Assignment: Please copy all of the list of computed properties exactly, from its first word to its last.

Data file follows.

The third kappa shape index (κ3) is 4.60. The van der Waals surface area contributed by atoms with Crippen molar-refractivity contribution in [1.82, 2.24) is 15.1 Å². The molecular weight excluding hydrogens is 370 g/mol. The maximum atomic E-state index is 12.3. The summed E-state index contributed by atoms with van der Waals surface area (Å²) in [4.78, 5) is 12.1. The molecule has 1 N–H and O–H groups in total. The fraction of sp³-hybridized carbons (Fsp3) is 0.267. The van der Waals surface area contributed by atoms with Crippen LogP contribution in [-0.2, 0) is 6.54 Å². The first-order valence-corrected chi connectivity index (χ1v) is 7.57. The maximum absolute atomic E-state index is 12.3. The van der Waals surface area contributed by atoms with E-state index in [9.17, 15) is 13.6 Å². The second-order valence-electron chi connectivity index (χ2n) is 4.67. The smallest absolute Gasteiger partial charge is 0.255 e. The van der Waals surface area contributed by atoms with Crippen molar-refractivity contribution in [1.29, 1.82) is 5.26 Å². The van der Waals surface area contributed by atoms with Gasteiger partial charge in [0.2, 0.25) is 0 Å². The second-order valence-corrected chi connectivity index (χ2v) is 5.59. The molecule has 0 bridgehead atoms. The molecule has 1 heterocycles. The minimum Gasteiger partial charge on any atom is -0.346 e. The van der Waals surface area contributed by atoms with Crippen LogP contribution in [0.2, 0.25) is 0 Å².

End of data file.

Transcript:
The third kappa shape index (κ3) is 4.60. The van der Waals surface area contributed by atoms with Crippen molar-refractivity contribution in [1.82, 2.24) is 15.1 Å². The molecular weight excluding hydrogens is 370 g/mol. The maximum atomic E-state index is 12.3. The summed E-state index contributed by atoms with van der Waals surface area (Å²) in [4.78, 5) is 12.1. The molecule has 1 N–H and O–H groups in total. The fraction of sp³-hybridized carbons (Fsp3) is 0.267. The van der Waals surface area contributed by atoms with Crippen LogP contribution in [-0.2, 0) is 6.54 Å². The first-order valence-corrected chi connectivity index (χ1v) is 7.57. The maximum absolute atomic E-state index is 12.3. The van der Waals surface area contributed by atoms with E-state index in [9.17, 15) is 13.6 Å². The second-order valence-electron chi connectivity index (χ2n) is 4.67. The smallest absolute Gasteiger partial charge is 0.255 e. The van der Waals surface area contributed by atoms with Crippen molar-refractivity contribution in [1.29, 1.82) is 5.26 Å². The van der Waals surface area contributed by atoms with Gasteiger partial charge in [0.2, 0.25) is 0 Å². The second-order valence-corrected chi connectivity index (χ2v) is 5.59. The molecule has 0 bridgehead atoms. The molecule has 1 heterocycles. The minimum Gasteiger partial charge on any atom is -0.346 e. The van der Waals surface area contributed by atoms with Crippen LogP contribution in [0.2, 0.25) is 0 Å².